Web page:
Christmas in July

By: Leah Prescott

Christmas in JulyI am not sure who started the “Christmas in July” trend. I assume it was some kind of retailer just looking to boost their summer sales, but I’d like to go on record by formerly endorsing Christmas in July as a fantastic idea. By mid-summer things are really heating up here in South Carolina; kids are getting bored, mamas are getting cranky. December is a season that many of us look forward to all year long, but the holidays can also be a remarkably stressful time for many families. Using July as a time to plan ahead for the holidays is a great way to keep the angst down and enjoy the Peace & Joy once December actually rolls around. Here are some ways I am hoping to make this happen for my family:

  1. Organize Gift Lists. Many of you true planners started doing this in January and I commend you (and sort of hate you). For the rest of us, there is still time to get great deals on thoughtful gifts without wandering the aisles of Target in a panic on December 23rd. (Not that I’ve ever done that.) Check out The Christmas Gift List (free in the App Store) if you want a countdown to December 25th while also keeping track of what you have or have not purchased. If you have a gift in mind and want to find a deal, try setting up a free account at www.slickdeals.net where you can set deal alerts for keywords such as “Tickle Me Elmo” or “Cabbage Patch Doll.” The website will email you when these words appear in posts compiled from contributors across the web. No excuses for throwing together last minute baskets of bath and body products or handing someone a gift card with a bow on it. Unless that’s what you really want to buy them, in which case, by all means go ahead.
  2. Budget your time, ahead of time. If your goal for the holidays is to run around like a chicken with its head cut off, then full speed ahead. I can give you home videos of me circa 2008 for tips. But if you’d prefer to have a softer, slower holiday, there are steps you can take to keep things a little more laid back. Start by making a list of goals for the holidays. Rather than focus on tasks to be accomplished, think about the overall picture you want to create. My list includes things like: more quality time with family, less focus on “stuff,” sharing meals with neighbors, visiting friends, giving to those in need. When creating your list, you may realize there are things that should be dropped from your yearly agenda. Holiday cards are fun, but if making and sending them is cutting into family time, this might be the year to share a Facebook greeting and let the snail mail slide. No one will judge you. Or at least they shouldn’t.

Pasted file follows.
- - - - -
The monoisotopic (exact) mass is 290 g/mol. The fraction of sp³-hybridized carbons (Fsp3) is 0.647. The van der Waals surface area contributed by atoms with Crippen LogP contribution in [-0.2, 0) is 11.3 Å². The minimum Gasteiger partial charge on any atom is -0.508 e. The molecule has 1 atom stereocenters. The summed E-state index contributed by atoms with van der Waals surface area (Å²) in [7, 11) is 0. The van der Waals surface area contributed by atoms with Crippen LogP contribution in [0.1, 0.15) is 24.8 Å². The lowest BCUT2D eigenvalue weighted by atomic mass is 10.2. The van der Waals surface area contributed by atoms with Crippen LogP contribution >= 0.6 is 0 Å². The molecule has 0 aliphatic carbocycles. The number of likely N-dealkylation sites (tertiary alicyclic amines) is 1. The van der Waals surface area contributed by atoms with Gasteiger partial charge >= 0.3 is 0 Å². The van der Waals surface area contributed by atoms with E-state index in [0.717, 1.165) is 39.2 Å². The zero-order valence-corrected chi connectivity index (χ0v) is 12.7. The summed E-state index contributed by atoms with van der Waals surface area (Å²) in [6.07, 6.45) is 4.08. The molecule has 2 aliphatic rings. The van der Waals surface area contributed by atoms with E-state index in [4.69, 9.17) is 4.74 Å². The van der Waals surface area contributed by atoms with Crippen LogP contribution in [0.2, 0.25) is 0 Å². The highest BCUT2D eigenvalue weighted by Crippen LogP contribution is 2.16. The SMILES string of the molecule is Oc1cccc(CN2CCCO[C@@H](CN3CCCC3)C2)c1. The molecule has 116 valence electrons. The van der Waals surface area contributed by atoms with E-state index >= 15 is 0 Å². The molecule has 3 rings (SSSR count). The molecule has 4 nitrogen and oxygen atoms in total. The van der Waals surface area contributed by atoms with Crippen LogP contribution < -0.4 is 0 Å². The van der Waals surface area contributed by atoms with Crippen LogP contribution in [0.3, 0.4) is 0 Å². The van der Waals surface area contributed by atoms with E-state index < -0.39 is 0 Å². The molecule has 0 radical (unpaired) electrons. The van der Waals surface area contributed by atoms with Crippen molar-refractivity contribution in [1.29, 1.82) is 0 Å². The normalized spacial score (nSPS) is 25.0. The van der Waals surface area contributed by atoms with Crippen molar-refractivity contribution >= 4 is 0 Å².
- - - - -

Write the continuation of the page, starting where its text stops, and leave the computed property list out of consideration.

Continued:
3.  It’s always Christmas on Pinterest. My point is, if you want to make everyone on your list a Mason Jar Snow globe, or create elaborate holiday decorations from coffee filters, or finally bake the perfect carrot cake from scratch (this is the one you want- AMAZING) now is the time start pinning those recipes and tutorials. It’s such a bummer when the ideal project idea pops up on Instagram on December 26th and you realize that you should have made it. I am just trying to spare you this pain! This past year we made a lot of crafts for friends and family members and it was so much fun. The fact that we started early kept it stress-free. I tell myself, if I start pinning ideas now, it will give me time to shop for supplies, conduct a trial run, and accommodate all the mistakes and miscalculations I will undoubtedly encounter. If you’d like projects that the kids can help create, take a look at http://martha.ms/1skRyuW.
  4. Pre-post-holiday Dieting. That’s right, I mean eat healthy now. Rather than facing the holidays with pounds to lose, why not get ahead of the game by changing up your eating habits or adding a new exercise class to beat the January blues before they happen? There is plenty of time to make progress towards improving your health, and you’ll have yet another reason to celebrate once the party season starts. Once you have made progress it will be easier to moderate over the holidays. I started a new diet a few months ago and I am determined not to let things slide, so that I can have control going into November. I have used www.myfitnesspal.com and the My Fitness Pal App. It combines calorie counting with social media to help you meet diet and fitness goals. I have had great luck with it in the past and you can get your friends to join you, making it fun like Facebook (well, sort of).

In December 2013 I made a radical (and fairly spontaneous) decision NOT TO SHOP over the holiday season. I realized that my hobby of recreational shopping was cutting into time with my kids, putting stress on my relationship with my husband and jeopardizing our budget as well. December seemed like the perfect time to put all that aside and really focus on the true meaning of this special season. It was hard for me to stop shopping and there were some tricky logistical issues (did I forget my sister’s wedding was in January? Hello, shoes, gifts, accessories?). But I definitely achieved my goal of having less stress, less spending, and less focus on STUFF, and the results were much better than I imagined. The bottom line is, for our family, a December without shopping was a great choice. I’m not suggesting that everyone quit shopping in December. Instead I am saying that you can take control of the holidays by changing the game plan. You can write the story you want to tell next year and now is the time to start.

Only 162 days to go!

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